The Asti pudding club

[99 bottles of barbera on the wall]The fourth and final set of notes from the morning’s barbera d’Asti tastings (there are afternoon and evening sessions yet to come), this time all wines from 2006, both regular and Superiore. See this post for important disclaimers.

Caudrina 2006 Barbera d’Asti Montevenere (Piedmont) – Chocolate malt drink.

Cisa Asinari dei Marchesi di Gresy 2006 Barbera d’Asti Monte Colombo (Piedmont) – This shows very different fruit than any other wine in the room: strawberry powder with Starburst-like qualities. Watermelon, as well? There’s no doubt that it’s very odd.

Agostino 2006 Barbera d’Asti Superiore La Marescialla (Piedmont) – Bored now. Flat, depressed (and depressing) fruit which never goes much of anywhere.

Castlet 2006 Barbera d’Asti Superiore Litina (Piedmont) – Reminds me of New World pinot, which is at least an appealing improvement over the New World cabernet and New World shiraz I’ve been tasting of late. Pleasant, puppy dog fruit. Strawberries and cream. Breakfast at Wimbledon? Sure, why not?

Costa Olmo 2006 Barbera d’Asti Superiore (Piedmont) – Dark cherry syrup, hints of licorice. Dead fruit. Dead wine. Dead taster, if I have to suffer many more wines like this.

Araldica “Il Cascinone” 2006 Barbera d’Asti Superiore “d’Annona” (Piedmont) – Stinky feet marinating in barley. And there’s something uncircumcised and unclean about it. Yes, it’s that sort of bad.

La Ballerina 2006 Barbera d’Asti Superiore “Ajè” (Piedmont) – Very, very chocolately. Myself, I prefer these sorts of things made from a fine, single-sourced cocoa, rather than the syrupy stuff that comes in a squeeze bottle. Also, a slightly fresher milk would be better; this tastes like that room-temperature, chemically frightening “milk” the French drink.

Castello di Razzano 2006 Barbera d’Asti Superiore Vigna Valentino Caligaris (Piedmont) – When I was in first grade, I was bitten by a dog. I had a heavily-bandaged and en-casted arm for a time, and I remember the incredible stench of trapped, humidified flesh and slowly-healing scar grunge that exploded forth when the cast was finally removed. Who knew they’d bottled that smell? The thermonuclear fruit device within helps mask the miasma, but not enough.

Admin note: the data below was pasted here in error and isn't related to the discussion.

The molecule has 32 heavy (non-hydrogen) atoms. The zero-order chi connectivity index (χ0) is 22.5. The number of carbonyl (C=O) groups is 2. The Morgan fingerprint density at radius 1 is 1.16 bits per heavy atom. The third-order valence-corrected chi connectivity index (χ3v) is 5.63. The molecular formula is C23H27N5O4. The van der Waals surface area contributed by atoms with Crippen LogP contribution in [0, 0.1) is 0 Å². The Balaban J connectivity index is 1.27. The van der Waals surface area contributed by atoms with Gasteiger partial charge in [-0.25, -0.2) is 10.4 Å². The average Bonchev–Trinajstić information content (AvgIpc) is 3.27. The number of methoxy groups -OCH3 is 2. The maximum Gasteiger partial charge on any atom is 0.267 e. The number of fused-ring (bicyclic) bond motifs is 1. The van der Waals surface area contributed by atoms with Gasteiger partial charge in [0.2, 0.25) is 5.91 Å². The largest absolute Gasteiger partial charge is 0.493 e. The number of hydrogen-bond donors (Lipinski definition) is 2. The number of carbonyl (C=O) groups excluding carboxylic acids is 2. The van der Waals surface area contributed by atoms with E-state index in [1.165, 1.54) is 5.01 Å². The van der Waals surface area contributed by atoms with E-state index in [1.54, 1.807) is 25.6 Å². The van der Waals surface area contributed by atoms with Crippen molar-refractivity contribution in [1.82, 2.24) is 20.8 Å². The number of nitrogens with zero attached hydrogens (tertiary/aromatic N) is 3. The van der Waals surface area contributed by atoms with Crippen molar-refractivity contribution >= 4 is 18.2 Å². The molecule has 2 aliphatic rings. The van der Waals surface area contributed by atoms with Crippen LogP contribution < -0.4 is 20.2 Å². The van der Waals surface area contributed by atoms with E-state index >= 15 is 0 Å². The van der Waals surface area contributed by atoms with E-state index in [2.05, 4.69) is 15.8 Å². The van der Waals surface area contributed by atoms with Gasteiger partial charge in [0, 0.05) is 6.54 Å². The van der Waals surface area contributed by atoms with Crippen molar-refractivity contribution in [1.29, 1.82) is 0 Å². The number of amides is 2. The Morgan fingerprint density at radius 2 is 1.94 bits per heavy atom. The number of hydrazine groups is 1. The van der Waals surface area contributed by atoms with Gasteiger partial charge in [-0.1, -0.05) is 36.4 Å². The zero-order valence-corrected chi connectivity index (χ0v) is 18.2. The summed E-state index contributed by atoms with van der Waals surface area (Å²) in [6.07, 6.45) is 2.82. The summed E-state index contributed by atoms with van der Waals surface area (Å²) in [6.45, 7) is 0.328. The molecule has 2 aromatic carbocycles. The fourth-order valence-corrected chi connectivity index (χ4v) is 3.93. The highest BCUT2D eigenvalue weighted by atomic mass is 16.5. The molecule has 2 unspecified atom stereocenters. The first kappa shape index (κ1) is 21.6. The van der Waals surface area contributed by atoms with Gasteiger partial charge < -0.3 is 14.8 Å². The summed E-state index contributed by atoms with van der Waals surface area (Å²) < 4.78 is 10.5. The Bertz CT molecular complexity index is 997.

Disclosure: all wine, food, lodging, and all transportation paid for by various interested parties. See for details on the people and entities involved. My tasting notes have not been influenced in any way, nor has my work on this blog and/or my own site, but the content of any work appearing only on the official Barbera Meeting 2010 blog may (or may not) have been edited for content.


  • Anonymous

    March 18, 2010

    Perhaps it's just as well that your interactions with these wines have been so cursory (the mass tasting syndrome). They're clearly leaving a bad enough impression upon passing acquaintance – I dread to think what kind of reaction extended exposure might provoke. It could have you looking forward to critter shiraz. Oh, wait, – they're not that bad? Or, they are, but it's bland badness, not the offensive kind?

    I saw a write-up of an 18.3% alcohol Marquis Phillips shiraz on Cellartracker – perhaps that's what Asti should be aiming at…

  • thor iverson

    March 19, 2010

    Some of the barberas were already well over 15%. Don't encourage them.

    We did have some opportunities — not yet written up by me, though there's plenty of talk on the Barbera Meeting blog — to taste with producers, over meals, and in more sedate and focused settings. That sort of thing will never pay for a conference like this one, of course, but if it had been just one long blind tasting, I would have been filled with despair. As it is, I think there's hope, and I'm less dismissive of the producers' efforts than I am impatient for them to learn the lessons they'll inevitably learn from their current explorations, and then go on to start exploring individuality and authenticity again. Splintering (not with oak) their product like the market has itself splintered in recent years.

    I don't think they'll suffer the fate of Tuscany. They've too much individual self-regard for that (I mean that as a compliment).


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